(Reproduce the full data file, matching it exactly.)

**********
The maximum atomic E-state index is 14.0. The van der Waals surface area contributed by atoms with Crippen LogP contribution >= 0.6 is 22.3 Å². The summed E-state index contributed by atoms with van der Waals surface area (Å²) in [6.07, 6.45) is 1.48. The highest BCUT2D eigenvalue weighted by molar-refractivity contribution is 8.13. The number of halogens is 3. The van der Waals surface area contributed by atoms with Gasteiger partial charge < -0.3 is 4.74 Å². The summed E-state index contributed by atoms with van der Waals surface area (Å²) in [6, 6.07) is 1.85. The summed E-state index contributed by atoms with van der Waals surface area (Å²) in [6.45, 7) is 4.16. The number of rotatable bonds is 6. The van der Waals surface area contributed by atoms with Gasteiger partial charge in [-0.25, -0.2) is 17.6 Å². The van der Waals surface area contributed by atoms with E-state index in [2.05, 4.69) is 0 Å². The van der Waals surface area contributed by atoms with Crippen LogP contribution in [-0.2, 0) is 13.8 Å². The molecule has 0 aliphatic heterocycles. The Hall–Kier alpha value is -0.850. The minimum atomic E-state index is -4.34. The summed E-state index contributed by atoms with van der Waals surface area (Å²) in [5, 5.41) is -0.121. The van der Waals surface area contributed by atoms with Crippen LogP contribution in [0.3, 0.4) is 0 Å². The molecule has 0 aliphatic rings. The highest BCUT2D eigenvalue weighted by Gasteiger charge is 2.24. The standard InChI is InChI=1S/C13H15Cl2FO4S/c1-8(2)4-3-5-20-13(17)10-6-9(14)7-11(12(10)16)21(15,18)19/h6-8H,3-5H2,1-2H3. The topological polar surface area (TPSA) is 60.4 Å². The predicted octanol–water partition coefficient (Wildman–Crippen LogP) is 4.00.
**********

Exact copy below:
The maximum atomic E-state index is 14.0. The van der Waals surface area contributed by atoms with Crippen LogP contribution >= 0.6 is 22.3 Å². The summed E-state index contributed by atoms with van der Waals surface area (Å²) in [6.07, 6.45) is 1.48. The highest BCUT2D eigenvalue weighted by molar-refractivity contribution is 8.13. The number of halogens is 3. The van der Waals surface area contributed by atoms with Gasteiger partial charge < -0.3 is 4.74 Å². The summed E-state index contributed by atoms with van der Waals surface area (Å²) in [6, 6.07) is 1.85. The summed E-state index contributed by atoms with van der Waals surface area (Å²) in [6.45, 7) is 4.16. The number of rotatable bonds is 6. The van der Waals surface area contributed by atoms with Gasteiger partial charge in [-0.25, -0.2) is 17.6 Å². The van der Waals surface area contributed by atoms with E-state index in [2.05, 4.69) is 0 Å². The van der Waals surface area contributed by atoms with Crippen LogP contribution in [-0.2, 0) is 13.8 Å². The molecule has 0 aliphatic heterocycles. The Hall–Kier alpha value is -0.850. The minimum atomic E-state index is -4.34. The summed E-state index contributed by atoms with van der Waals surface area (Å²) in [5, 5.41) is -0.121. The van der Waals surface area contributed by atoms with Crippen LogP contribution in [0.3, 0.4) is 0 Å². The molecule has 0 aliphatic rings. The highest BCUT2D eigenvalue weighted by Gasteiger charge is 2.24. The standard InChI is InChI=1S/C13H15Cl2FO4S/c1-8(2)4-3-5-20-13(17)10-6-9(14)7-11(12(10)16)21(15,18)19/h6-8H,3-5H2,1-2H3. The topological polar surface area (TPSA) is 60.4 Å². The predicted octanol–water partition coefficient (Wildman–Crippen LogP) is 4.00.